Report: PSAs air in worst daypart

Feb 25, 2002  •  Post A Comment

Television broadcasters give away hundreds of millions of dollars of airtime each year for public service messages, but a new report says much of it is in the wee hours of the night.
According to “Shouting to Be Heard,” a study issued last week by the Kaiser Family Foundation, a philanthropic health group, 43 percent of all donated PSA time is between midnight and 6 a.m., the daypart with the fewest viewers.
Eighteen percent is between 6 p.m. and midnight, but only 9 percent is in prime time, the most heavily viewed period of the day.
“That’s not what our surveys have found,” said Dennis Wharton, spokesman for the National Association of Broadcasters. “It’s not a representative sample of the entire broadcast industry,” he said of the Kaiser report.
Vicky Rideout, vice president of the Kaiser Family Foundation, said the study confirms what a lot of groups already know: There’s competition “for a very small slice of the pie” and “pressure to make shorter spots.”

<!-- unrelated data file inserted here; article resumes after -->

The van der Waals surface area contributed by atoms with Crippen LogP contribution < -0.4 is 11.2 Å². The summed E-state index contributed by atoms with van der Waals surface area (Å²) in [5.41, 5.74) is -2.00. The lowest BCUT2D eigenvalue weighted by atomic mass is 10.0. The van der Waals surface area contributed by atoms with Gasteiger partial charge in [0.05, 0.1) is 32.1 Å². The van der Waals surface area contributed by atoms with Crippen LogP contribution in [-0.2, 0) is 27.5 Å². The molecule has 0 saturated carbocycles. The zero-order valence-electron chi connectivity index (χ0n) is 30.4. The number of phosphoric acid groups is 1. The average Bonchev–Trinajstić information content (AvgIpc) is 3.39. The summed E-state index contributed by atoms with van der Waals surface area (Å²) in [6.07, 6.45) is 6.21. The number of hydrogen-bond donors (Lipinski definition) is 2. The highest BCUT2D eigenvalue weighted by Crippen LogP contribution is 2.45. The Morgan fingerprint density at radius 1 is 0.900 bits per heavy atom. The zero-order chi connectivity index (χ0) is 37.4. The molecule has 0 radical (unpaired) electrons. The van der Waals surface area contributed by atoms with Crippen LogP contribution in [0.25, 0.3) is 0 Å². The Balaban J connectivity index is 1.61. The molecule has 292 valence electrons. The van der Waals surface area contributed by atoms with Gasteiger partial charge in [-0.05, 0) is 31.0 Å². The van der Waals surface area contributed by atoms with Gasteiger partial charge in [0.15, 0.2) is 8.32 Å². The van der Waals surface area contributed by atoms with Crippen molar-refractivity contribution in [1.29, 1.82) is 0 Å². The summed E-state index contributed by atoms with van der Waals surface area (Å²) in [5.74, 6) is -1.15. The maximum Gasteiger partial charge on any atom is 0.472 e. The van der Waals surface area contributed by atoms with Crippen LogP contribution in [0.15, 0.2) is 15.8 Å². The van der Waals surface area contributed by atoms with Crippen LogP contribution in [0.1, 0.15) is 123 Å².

Broadcasters are not required to donate PSA time, but if they do so, they can apply it toward meeting their public-interest requirements.
The foundation, which examined more than 1,600 hours of broadcast and cable programming in 2000, found that two-thirds of all public service messages are donated spots and the remainder are purchased time.
Thirty-five percent of station executives interviewed said they’re more likely to give time to groups that have purchased time for PSAs, 11 percent said they’re less likely and 46 percent said it makes no difference.
The report finds that 56 percent of donated PSAs on major broadcast networks are 30 seconds long.
On average, major broadcast networks allot 17 seconds per hour to donated PSAs, with the figure dropping to five seconds per hour in prime time.
Meanwhile, cable channels donate an average of eight seconds in prime time to PSAs. About one-fourth of all PSAs are spots created by the networks, which often feature celebrities.
Health issues, including drug and alcohol abuse, cancer and other diseases, HIV/AIDS and smoking prevention, are the top issues addressed in donated PSAs.
Messages discussing local groups or events are second, with spots about crime and violence last. But viewers often see PSAs in prime time about smoking and crime prevention, among other issues, because groups have bought the time.